The head of Merrill Lynch, the 94-year old investment bank, might just be the shrewdest player on Wall Street, even though his swift move probably means he'll be out of a job. When government officials and the heads of the top investment banks convened meetings this weekend to find a buyer for the near-bankrupt Lehman Brothers, it was Thain's ailing Merrill Lynch who walked away with a marriage. In less than 48 hours Bank of America agreed to a $50 billion takeover of Merrill Sunday night, just as Lehman prepared to file for Chapter 11 bankruptcy.
The former Goldman Sachs president and head of the New York Stock Exchange, had been traveling the country hosting town hall meetings to answer questions and calm worried Merrill employees. He cancelled his trip to Asia and courted Bank of America instead. A bankrupt Lehman would only send more shockwaves through the market. Thain reasoned it was better to sell now than try and find an investor to bail out a bank Merrill's size down the road. With $45 billion in writedowns since ceo Stanley O'Neal's departure and 4,000 layoffs, the man known as Mr. Fix-It cobbled together an 11th hour deal to avoid Lehman's fate. "He bet that he was better off losing something now than losing everything," says Roy C. Smith, professor of finance at New York University's Stern business school, who worked with Thain at Goldman Sachs. "Most of us would think that was a sensible thing to do."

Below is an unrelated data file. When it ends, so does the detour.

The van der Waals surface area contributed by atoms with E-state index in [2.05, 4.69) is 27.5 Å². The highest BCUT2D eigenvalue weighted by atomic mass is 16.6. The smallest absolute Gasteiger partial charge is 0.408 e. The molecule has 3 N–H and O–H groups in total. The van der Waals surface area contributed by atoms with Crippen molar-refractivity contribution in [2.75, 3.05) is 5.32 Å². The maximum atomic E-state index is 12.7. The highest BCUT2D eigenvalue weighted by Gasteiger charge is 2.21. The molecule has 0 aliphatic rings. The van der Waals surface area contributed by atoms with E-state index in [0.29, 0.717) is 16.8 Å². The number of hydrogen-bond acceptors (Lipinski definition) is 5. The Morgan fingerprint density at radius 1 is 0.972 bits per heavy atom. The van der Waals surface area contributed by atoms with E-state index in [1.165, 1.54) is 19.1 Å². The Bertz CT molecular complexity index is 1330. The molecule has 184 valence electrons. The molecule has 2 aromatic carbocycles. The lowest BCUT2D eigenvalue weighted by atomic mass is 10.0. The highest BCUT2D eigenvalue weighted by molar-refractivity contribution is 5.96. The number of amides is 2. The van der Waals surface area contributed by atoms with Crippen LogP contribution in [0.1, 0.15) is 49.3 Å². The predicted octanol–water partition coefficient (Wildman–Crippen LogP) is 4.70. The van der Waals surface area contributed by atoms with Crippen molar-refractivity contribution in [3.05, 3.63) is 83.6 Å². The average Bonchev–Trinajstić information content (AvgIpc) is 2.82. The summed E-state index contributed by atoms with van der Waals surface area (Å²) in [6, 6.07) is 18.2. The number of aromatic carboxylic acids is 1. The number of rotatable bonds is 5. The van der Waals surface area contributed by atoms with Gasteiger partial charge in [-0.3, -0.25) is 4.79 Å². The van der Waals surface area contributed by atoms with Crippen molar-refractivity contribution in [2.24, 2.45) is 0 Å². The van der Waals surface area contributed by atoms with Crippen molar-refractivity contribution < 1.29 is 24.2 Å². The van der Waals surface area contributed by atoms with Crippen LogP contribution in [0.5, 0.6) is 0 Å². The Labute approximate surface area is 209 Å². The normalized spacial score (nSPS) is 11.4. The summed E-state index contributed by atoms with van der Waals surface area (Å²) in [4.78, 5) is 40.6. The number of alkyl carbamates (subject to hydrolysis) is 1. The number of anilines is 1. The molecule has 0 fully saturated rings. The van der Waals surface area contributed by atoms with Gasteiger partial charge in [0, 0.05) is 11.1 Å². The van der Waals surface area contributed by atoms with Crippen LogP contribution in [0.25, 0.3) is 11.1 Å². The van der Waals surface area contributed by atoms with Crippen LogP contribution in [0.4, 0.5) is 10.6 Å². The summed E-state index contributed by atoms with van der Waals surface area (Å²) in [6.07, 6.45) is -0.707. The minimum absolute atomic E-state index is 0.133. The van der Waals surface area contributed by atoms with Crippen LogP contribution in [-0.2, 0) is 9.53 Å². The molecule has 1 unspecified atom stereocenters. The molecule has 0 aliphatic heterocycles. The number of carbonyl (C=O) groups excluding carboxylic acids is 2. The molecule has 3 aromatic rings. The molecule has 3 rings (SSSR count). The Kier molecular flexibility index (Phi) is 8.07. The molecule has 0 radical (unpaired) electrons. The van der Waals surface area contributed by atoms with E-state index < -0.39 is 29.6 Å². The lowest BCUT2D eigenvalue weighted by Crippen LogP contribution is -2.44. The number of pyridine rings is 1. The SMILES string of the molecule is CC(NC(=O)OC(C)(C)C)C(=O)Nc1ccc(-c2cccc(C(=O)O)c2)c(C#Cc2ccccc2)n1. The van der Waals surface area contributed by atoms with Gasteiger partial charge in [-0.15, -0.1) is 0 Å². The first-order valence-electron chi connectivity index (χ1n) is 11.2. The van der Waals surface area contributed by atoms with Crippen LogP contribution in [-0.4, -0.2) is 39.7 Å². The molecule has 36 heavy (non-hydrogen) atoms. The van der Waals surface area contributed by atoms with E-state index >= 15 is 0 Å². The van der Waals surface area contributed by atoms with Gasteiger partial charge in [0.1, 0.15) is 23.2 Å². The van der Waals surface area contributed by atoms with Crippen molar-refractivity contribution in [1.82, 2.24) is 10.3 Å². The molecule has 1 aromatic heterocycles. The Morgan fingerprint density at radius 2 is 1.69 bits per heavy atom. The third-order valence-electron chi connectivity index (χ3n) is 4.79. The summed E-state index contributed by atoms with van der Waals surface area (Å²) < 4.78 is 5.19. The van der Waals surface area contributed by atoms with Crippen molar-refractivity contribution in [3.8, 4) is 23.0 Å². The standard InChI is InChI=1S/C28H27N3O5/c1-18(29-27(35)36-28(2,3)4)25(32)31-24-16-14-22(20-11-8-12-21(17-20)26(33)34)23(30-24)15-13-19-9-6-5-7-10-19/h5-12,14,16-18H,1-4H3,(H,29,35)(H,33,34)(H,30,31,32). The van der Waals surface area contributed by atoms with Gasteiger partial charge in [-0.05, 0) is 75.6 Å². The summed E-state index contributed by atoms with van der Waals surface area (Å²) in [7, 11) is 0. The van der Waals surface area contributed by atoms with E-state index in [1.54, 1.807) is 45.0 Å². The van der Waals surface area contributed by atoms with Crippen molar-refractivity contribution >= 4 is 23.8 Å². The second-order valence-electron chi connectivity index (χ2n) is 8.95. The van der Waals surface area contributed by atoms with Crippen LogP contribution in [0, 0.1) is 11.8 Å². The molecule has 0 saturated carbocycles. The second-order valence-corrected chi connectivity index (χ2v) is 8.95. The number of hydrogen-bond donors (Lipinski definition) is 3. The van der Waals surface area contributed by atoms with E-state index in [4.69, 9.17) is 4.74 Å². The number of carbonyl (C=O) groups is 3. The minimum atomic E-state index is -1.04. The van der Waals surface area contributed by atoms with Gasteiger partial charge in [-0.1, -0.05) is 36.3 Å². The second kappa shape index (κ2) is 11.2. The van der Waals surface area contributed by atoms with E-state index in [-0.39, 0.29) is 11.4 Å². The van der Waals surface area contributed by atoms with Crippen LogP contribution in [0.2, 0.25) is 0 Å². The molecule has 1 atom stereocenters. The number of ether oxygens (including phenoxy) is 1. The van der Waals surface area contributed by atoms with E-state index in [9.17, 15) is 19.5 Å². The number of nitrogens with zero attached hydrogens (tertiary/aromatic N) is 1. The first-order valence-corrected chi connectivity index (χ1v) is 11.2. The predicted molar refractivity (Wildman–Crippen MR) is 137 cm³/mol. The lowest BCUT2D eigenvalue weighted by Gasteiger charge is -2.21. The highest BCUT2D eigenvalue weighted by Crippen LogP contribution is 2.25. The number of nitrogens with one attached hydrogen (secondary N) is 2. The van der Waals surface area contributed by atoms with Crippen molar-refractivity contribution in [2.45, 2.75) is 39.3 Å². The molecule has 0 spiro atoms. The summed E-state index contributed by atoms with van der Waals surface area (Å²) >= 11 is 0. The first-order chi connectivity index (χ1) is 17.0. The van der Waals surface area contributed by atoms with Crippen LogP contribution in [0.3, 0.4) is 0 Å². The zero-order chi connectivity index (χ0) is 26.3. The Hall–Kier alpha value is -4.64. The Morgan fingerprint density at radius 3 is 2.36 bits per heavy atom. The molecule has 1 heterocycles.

Analysts predict Thain will likely leave after completing the acquisition he orchestrated. He shouldn't have problems finding his next job. "He has been close to John McCain for a long time," says Smith. Should the Republican win the White House, Thain's departure might be perfect timing.
By Kristina Dell
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